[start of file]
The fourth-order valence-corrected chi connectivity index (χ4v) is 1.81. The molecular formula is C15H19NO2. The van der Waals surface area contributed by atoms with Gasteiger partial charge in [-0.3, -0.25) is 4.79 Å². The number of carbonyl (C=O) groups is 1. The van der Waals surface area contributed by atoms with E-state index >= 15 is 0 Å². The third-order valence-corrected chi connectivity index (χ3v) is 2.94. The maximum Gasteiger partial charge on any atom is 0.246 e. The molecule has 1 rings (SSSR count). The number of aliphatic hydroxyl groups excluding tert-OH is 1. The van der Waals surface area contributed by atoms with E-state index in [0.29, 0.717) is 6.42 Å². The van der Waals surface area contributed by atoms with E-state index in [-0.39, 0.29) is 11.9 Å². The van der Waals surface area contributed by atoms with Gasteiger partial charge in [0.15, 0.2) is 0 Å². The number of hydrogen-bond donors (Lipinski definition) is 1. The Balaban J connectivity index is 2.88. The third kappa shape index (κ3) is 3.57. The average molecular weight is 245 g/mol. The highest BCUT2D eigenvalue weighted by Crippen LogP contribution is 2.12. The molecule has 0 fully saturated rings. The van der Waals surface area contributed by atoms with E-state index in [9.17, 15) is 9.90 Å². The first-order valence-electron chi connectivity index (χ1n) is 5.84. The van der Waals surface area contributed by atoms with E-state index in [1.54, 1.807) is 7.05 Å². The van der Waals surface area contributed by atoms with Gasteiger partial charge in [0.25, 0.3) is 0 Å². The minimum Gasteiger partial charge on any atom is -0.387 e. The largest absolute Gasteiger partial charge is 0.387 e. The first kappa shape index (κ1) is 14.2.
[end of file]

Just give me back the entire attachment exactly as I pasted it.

The fourth-order valence-corrected chi connectivity index (χ4v) is 1.81. The molecular formula is C15H19NO2. The van der Waals surface area contributed by atoms with Gasteiger partial charge in [-0.3, -0.25) is 4.79 Å². The number of carbonyl (C=O) groups is 1. The van der Waals surface area contributed by atoms with E-state index >= 15 is 0 Å². The third-order valence-corrected chi connectivity index (χ3v) is 2.94. The maximum Gasteiger partial charge on any atom is 0.246 e. The molecule has 1 rings (SSSR count). The number of aliphatic hydroxyl groups excluding tert-OH is 1. The van der Waals surface area contributed by atoms with E-state index in [0.29, 0.717) is 6.42 Å². The van der Waals surface area contributed by atoms with E-state index in [-0.39, 0.29) is 11.9 Å². The van der Waals surface area contributed by atoms with Gasteiger partial charge in [0.15, 0.2) is 0 Å². The number of hydrogen-bond donors (Lipinski definition) is 1. The Balaban J connectivity index is 2.88. The third kappa shape index (κ3) is 3.57. The average molecular weight is 245 g/mol. The highest BCUT2D eigenvalue weighted by Crippen LogP contribution is 2.12. The molecule has 0 fully saturated rings. The van der Waals surface area contributed by atoms with E-state index in [9.17, 15) is 9.90 Å². The first-order valence-electron chi connectivity index (χ1n) is 5.84. The van der Waals surface area contributed by atoms with E-state index in [1.54, 1.807) is 7.05 Å². The van der Waals surface area contributed by atoms with Gasteiger partial charge in [0.25, 0.3) is 0 Å². The minimum Gasteiger partial charge on any atom is -0.387 e. The largest absolute Gasteiger partial charge is 0.387 e. The first kappa shape index (κ1) is 14.2.